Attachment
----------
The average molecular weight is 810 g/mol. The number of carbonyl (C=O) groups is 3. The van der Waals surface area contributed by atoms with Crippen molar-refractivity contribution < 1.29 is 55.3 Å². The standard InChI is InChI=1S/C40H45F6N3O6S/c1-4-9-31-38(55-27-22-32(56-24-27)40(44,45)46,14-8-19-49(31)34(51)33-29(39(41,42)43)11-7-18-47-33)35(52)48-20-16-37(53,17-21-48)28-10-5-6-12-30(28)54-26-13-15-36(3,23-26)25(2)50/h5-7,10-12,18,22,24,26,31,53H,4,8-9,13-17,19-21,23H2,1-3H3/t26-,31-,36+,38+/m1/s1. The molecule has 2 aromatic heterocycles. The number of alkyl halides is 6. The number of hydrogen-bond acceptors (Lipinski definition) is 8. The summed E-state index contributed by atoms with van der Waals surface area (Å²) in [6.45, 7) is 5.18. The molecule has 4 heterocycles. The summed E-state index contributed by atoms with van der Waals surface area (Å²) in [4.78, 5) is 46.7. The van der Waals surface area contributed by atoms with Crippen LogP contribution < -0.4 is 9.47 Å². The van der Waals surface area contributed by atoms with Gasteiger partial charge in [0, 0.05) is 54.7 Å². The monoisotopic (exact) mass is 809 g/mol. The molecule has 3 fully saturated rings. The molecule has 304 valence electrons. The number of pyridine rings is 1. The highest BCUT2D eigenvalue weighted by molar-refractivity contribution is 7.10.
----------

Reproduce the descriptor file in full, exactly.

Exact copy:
The average molecular weight is 810 g/mol. The number of carbonyl (C=O) groups is 3. The van der Waals surface area contributed by atoms with Crippen molar-refractivity contribution < 1.29 is 55.3 Å². The standard InChI is InChI=1S/C40H45F6N3O6S/c1-4-9-31-38(55-27-22-32(56-24-27)40(44,45)46,14-8-19-49(31)34(51)33-29(39(41,42)43)11-7-18-47-33)35(52)48-20-16-37(53,17-21-48)28-10-5-6-12-30(28)54-26-13-15-36(3,23-26)25(2)50/h5-7,10-12,18,22,24,26,31,53H,4,8-9,13-17,19-21,23H2,1-3H3/t26-,31-,36+,38+/m1/s1. The molecule has 2 aromatic heterocycles. The number of alkyl halides is 6. The number of hydrogen-bond acceptors (Lipinski definition) is 8. The summed E-state index contributed by atoms with van der Waals surface area (Å²) in [6.45, 7) is 5.18. The molecule has 4 heterocycles. The summed E-state index contributed by atoms with van der Waals surface area (Å²) in [4.78, 5) is 46.7. The van der Waals surface area contributed by atoms with Crippen LogP contribution < -0.4 is 9.47 Å². The van der Waals surface area contributed by atoms with Gasteiger partial charge in [0, 0.05) is 54.7 Å². The monoisotopic (exact) mass is 809 g/mol. The molecule has 3 fully saturated rings. The molecule has 304 valence electrons. The number of pyridine rings is 1. The highest BCUT2D eigenvalue weighted by molar-refractivity contribution is 7.10.